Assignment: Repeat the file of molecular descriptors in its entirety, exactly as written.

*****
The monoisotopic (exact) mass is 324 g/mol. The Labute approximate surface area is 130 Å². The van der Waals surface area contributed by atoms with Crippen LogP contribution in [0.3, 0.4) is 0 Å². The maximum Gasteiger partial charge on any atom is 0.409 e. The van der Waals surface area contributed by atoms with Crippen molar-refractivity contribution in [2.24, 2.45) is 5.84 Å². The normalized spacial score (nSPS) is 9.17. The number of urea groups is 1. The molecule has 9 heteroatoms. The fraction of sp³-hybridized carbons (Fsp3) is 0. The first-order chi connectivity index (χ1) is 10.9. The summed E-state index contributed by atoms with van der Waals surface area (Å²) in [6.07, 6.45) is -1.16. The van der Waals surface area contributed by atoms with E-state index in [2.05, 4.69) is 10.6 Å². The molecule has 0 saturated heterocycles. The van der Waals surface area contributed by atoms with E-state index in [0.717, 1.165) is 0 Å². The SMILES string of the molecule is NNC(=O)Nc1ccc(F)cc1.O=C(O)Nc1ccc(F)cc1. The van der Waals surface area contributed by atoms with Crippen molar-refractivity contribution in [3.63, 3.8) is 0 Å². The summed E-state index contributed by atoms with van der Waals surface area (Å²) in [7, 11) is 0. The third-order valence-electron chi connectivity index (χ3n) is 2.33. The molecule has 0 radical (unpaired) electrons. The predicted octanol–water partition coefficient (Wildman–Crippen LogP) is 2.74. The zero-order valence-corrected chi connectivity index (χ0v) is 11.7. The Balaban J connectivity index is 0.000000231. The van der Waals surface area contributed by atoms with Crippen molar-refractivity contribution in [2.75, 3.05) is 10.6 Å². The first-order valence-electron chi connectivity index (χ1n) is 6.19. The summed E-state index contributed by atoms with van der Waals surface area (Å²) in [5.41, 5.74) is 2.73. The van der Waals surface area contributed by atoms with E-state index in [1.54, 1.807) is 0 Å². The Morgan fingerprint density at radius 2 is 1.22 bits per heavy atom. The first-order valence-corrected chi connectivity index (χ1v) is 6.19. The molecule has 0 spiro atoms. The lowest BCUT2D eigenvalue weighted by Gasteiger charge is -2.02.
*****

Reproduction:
The monoisotopic (exact) mass is 324 g/mol. The Labute approximate surface area is 130 Å². The van der Waals surface area contributed by atoms with Crippen LogP contribution in [0.3, 0.4) is 0 Å². The maximum Gasteiger partial charge on any atom is 0.409 e. The van der Waals surface area contributed by atoms with Crippen molar-refractivity contribution in [2.24, 2.45) is 5.84 Å². The normalized spacial score (nSPS) is 9.17. The number of urea groups is 1. The molecule has 9 heteroatoms. The fraction of sp³-hybridized carbons (Fsp3) is 0. The first-order chi connectivity index (χ1) is 10.9. The summed E-state index contributed by atoms with van der Waals surface area (Å²) in [6.07, 6.45) is -1.16. The van der Waals surface area contributed by atoms with E-state index in [2.05, 4.69) is 10.6 Å². The molecule has 0 saturated heterocycles. The van der Waals surface area contributed by atoms with E-state index in [0.717, 1.165) is 0 Å². The SMILES string of the molecule is NNC(=O)Nc1ccc(F)cc1.O=C(O)Nc1ccc(F)cc1. The van der Waals surface area contributed by atoms with Crippen molar-refractivity contribution in [3.63, 3.8) is 0 Å². The summed E-state index contributed by atoms with van der Waals surface area (Å²) in [7, 11) is 0. The third-order valence-electron chi connectivity index (χ3n) is 2.33. The molecule has 0 radical (unpaired) electrons. The predicted octanol–water partition coefficient (Wildman–Crippen LogP) is 2.74. The zero-order valence-corrected chi connectivity index (χ0v) is 11.7. The Balaban J connectivity index is 0.000000231. The van der Waals surface area contributed by atoms with Crippen molar-refractivity contribution in [2.75, 3.05) is 10.6 Å². The first-order valence-electron chi connectivity index (χ1n) is 6.19. The summed E-state index contributed by atoms with van der Waals surface area (Å²) in [5.41, 5.74) is 2.73. The van der Waals surface area contributed by atoms with E-state index in [1.54, 1.807) is 0 Å². The Morgan fingerprint density at radius 2 is 1.22 bits per heavy atom. The first-order valence-corrected chi connectivity index (χ1v) is 6.19. The molecule has 0 spiro atoms. The lowest BCUT2D eigenvalue weighted by Gasteiger charge is -2.02.